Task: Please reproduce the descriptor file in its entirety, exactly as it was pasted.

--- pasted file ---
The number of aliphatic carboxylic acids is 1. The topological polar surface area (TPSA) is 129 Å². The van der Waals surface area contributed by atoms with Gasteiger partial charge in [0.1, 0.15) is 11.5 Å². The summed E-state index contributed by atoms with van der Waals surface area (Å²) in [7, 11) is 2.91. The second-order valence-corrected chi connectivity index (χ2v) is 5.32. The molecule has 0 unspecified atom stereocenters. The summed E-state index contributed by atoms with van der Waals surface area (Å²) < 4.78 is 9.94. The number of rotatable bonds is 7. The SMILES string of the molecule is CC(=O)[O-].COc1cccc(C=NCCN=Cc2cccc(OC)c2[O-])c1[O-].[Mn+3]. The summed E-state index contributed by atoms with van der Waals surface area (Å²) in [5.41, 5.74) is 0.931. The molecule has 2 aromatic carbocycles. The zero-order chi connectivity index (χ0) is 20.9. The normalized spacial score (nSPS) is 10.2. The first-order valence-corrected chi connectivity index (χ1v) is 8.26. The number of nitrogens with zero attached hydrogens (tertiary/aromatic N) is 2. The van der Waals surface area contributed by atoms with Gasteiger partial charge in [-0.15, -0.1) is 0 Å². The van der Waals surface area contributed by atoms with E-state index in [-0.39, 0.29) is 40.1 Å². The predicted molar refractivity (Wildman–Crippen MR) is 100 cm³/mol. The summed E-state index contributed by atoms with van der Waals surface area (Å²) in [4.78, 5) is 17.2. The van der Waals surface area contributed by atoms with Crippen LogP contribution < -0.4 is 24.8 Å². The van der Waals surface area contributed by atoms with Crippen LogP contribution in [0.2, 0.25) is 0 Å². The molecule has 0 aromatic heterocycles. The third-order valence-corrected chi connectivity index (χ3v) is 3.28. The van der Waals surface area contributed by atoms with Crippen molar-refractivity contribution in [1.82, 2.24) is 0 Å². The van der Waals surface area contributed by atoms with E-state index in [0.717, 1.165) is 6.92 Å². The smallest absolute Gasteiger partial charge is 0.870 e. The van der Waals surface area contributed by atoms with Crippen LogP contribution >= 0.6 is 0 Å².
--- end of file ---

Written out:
The number of aliphatic carboxylic acids is 1. The topological polar surface area (TPSA) is 129 Å². The van der Waals surface area contributed by atoms with Gasteiger partial charge in [0.1, 0.15) is 11.5 Å². The summed E-state index contributed by atoms with van der Waals surface area (Å²) in [7, 11) is 2.91. The second-order valence-corrected chi connectivity index (χ2v) is 5.32. The molecule has 0 unspecified atom stereocenters. The summed E-state index contributed by atoms with van der Waals surface area (Å²) < 4.78 is 9.94. The number of rotatable bonds is 7. The SMILES string of the molecule is CC(=O)[O-].COc1cccc(C=NCCN=Cc2cccc(OC)c2[O-])c1[O-].[Mn+3]. The summed E-state index contributed by atoms with van der Waals surface area (Å²) in [5.41, 5.74) is 0.931. The molecule has 2 aromatic carbocycles. The zero-order chi connectivity index (χ0) is 20.9. The normalized spacial score (nSPS) is 10.2. The first-order valence-corrected chi connectivity index (χ1v) is 8.26. The number of nitrogens with zero attached hydrogens (tertiary/aromatic N) is 2. The van der Waals surface area contributed by atoms with Gasteiger partial charge in [-0.15, -0.1) is 0 Å². The van der Waals surface area contributed by atoms with E-state index in [-0.39, 0.29) is 40.1 Å². The predicted molar refractivity (Wildman–Crippen MR) is 100 cm³/mol. The summed E-state index contributed by atoms with van der Waals surface area (Å²) in [4.78, 5) is 17.2. The van der Waals surface area contributed by atoms with Crippen LogP contribution < -0.4 is 24.8 Å². The van der Waals surface area contributed by atoms with Crippen LogP contribution in [0.2, 0.25) is 0 Å². The molecule has 0 aromatic heterocycles. The third-order valence-corrected chi connectivity index (χ3v) is 3.28. The van der Waals surface area contributed by atoms with Crippen molar-refractivity contribution in [1.82, 2.24) is 0 Å². The van der Waals surface area contributed by atoms with E-state index in [0.717, 1.165) is 6.92 Å². The smallest absolute Gasteiger partial charge is 0.870 e. The van der Waals surface area contributed by atoms with Crippen LogP contribution >= 0.6 is 0 Å².